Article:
Dental implants are an option for replacing missing or badly diseased teeth. A dental implant offers comfort and stability and, by virtue of the artificial tooth it supports, is a restoration that is the closest thing to a natural tooth.
Implants are manufactured "anchors" that look like cylinders or screws. They are artificial replacements for natural tooth roots. Implants are used in upper and lower jaws. They are made of titanium and other materials that are well-suited to the human body. They attach to the jawbone and gum tissue to become a stable base for one or more custom artificial replacement teeth, called dental crowns.
Dental implants have been used for several decades. Patients of all ages have chosen dental implants to replace a single tooth or several teeth or to support partial or full dentures. It's no surprise. Dental implants and their crowns help restore the ability to chew food. They help fill out a face that otherwise could look sunken because of missing teeth. Unlike dentures, implants and crowns are not removed for overnight soaking and cleaning. No adhesives are needed.
Treatment generally is a three-part process that takes several months.
In the first step, the dentist surgically places the implant in the jaw, with the top of the implant slightly above the top of the bone. A screw is inserted into the implant to prevent gum tissue and other debris from entering. The gum then is secured over the implant. The implant will remain covered for approximately three to six months while it fuses with the bone, a process called "osseointegration."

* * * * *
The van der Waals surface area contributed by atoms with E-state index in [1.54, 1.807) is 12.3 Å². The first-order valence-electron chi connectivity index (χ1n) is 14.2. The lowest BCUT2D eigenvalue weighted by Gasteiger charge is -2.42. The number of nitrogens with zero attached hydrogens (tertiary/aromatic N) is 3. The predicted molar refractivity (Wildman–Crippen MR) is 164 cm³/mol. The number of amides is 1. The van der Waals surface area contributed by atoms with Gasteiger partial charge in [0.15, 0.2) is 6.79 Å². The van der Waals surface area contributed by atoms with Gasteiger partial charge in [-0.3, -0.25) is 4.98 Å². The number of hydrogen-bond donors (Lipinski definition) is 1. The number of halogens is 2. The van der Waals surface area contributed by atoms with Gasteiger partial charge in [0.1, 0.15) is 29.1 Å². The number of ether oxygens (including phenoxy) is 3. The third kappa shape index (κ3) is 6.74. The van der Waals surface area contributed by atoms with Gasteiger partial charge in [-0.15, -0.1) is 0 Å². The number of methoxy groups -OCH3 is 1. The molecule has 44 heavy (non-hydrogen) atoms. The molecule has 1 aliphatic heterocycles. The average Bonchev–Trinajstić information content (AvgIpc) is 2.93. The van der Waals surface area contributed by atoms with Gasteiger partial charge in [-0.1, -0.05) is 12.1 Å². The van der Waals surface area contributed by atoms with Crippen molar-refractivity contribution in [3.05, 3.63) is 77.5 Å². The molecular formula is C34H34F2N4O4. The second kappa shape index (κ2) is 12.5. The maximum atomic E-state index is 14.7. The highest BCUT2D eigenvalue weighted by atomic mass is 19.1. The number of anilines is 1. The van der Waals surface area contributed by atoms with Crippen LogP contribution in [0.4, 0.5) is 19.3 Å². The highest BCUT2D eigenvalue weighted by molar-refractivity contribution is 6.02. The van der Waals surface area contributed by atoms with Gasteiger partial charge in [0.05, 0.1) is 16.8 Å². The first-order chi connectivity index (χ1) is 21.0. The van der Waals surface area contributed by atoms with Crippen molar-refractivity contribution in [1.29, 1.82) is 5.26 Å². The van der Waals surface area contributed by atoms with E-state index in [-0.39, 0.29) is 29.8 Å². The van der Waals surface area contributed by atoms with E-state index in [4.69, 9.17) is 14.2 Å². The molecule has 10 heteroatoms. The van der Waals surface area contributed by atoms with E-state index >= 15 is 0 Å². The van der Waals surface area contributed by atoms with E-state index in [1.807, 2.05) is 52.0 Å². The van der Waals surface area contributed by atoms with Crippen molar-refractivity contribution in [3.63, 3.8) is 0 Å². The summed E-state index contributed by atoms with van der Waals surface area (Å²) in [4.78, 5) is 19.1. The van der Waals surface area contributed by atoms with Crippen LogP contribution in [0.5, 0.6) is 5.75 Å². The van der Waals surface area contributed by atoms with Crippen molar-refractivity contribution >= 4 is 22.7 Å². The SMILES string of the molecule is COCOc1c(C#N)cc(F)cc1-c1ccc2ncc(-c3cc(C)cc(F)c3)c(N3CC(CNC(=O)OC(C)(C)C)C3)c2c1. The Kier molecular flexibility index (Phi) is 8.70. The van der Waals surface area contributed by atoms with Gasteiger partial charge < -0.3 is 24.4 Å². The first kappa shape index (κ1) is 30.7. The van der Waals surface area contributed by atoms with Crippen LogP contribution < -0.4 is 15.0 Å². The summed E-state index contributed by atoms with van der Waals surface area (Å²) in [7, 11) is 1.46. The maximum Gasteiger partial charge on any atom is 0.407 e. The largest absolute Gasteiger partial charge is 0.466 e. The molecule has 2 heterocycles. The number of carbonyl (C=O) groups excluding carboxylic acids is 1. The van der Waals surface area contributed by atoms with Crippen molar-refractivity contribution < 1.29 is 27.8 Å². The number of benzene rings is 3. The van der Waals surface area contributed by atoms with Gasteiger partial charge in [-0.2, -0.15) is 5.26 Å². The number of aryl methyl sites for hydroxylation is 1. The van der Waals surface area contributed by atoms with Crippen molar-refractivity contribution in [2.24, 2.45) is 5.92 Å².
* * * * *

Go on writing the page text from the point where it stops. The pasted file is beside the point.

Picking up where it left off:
In the second step, the implant is uncovered and the dentist attaches an extension, called a post, to the implant. The gum tissue is allowed to heal around the post. Some implants require a second surgical procedure in which a post is attached to connect the replacement teeth. With other implants, the implant and post are a single unit placed in the mouth during the initial surgery.
In the third and final step, the dentist makes a crown, which has a size, shape, color and fit that will blend with your other teeth. Once completed, the crown is attached to the implant post.
Who is a good candidate for implant treatment? You are, if you're in good health and have healthy gums and adequate bone to support an implant. You must be committed to thorough oral hygiene to keep your mouth healthy and to scheduling regular dental visits. Ask your dentist if implants are an option for you.
Please contact the ADA if you have questions about this article.© American Dental Association. All rights reserved. Reproduction or republication is strictly prohibited without the prior written permission from the American Dental Association.